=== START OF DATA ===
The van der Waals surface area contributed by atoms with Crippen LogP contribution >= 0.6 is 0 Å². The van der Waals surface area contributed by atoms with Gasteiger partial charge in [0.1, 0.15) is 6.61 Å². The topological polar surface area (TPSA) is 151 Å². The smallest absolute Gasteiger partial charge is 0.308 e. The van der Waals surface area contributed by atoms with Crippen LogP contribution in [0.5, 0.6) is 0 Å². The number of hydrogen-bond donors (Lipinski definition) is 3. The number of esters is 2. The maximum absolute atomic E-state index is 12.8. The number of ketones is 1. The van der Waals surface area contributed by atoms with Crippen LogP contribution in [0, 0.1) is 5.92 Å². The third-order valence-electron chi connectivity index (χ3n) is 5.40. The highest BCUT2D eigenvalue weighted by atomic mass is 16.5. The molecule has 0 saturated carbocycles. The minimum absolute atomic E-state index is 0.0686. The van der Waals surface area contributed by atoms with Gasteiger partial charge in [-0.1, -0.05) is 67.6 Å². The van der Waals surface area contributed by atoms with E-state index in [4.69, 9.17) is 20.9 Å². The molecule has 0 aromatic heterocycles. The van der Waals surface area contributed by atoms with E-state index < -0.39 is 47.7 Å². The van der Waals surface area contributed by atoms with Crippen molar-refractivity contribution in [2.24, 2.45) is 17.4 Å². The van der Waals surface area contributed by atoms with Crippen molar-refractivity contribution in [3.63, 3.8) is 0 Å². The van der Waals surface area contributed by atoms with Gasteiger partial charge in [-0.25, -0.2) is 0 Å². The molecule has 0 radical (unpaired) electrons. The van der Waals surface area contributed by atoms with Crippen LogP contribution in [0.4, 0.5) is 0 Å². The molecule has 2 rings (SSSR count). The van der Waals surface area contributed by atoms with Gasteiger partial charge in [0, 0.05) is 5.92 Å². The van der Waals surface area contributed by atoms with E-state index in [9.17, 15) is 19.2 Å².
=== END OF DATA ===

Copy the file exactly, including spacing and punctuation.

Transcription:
The van der Waals surface area contributed by atoms with Crippen LogP contribution >= 0.6 is 0 Å². The van der Waals surface area contributed by atoms with Gasteiger partial charge in [0.1, 0.15) is 6.61 Å². The topological polar surface area (TPSA) is 151 Å². The smallest absolute Gasteiger partial charge is 0.308 e. The van der Waals surface area contributed by atoms with Crippen LogP contribution in [0.5, 0.6) is 0 Å². The number of hydrogen-bond donors (Lipinski definition) is 3. The number of esters is 2. The maximum absolute atomic E-state index is 12.8. The number of ketones is 1. The van der Waals surface area contributed by atoms with Crippen LogP contribution in [0, 0.1) is 5.92 Å². The third-order valence-electron chi connectivity index (χ3n) is 5.40. The highest BCUT2D eigenvalue weighted by atomic mass is 16.5. The molecule has 0 saturated carbocycles. The minimum absolute atomic E-state index is 0.0686. The van der Waals surface area contributed by atoms with Gasteiger partial charge in [-0.1, -0.05) is 67.6 Å². The van der Waals surface area contributed by atoms with E-state index in [4.69, 9.17) is 20.9 Å². The molecule has 0 aromatic heterocycles. The van der Waals surface area contributed by atoms with E-state index < -0.39 is 47.7 Å². The van der Waals surface area contributed by atoms with Crippen molar-refractivity contribution in [2.24, 2.45) is 17.4 Å². The van der Waals surface area contributed by atoms with Crippen molar-refractivity contribution in [3.63, 3.8) is 0 Å². The van der Waals surface area contributed by atoms with Gasteiger partial charge in [-0.25, -0.2) is 0 Å². The molecule has 0 radical (unpaired) electrons. The van der Waals surface area contributed by atoms with Crippen LogP contribution in [0.4, 0.5) is 0 Å². The molecule has 2 rings (SSSR count). The van der Waals surface area contributed by atoms with Gasteiger partial charge in [0, 0.05) is 5.92 Å². The van der Waals surface area contributed by atoms with E-state index in [9.17, 15) is 19.2 Å².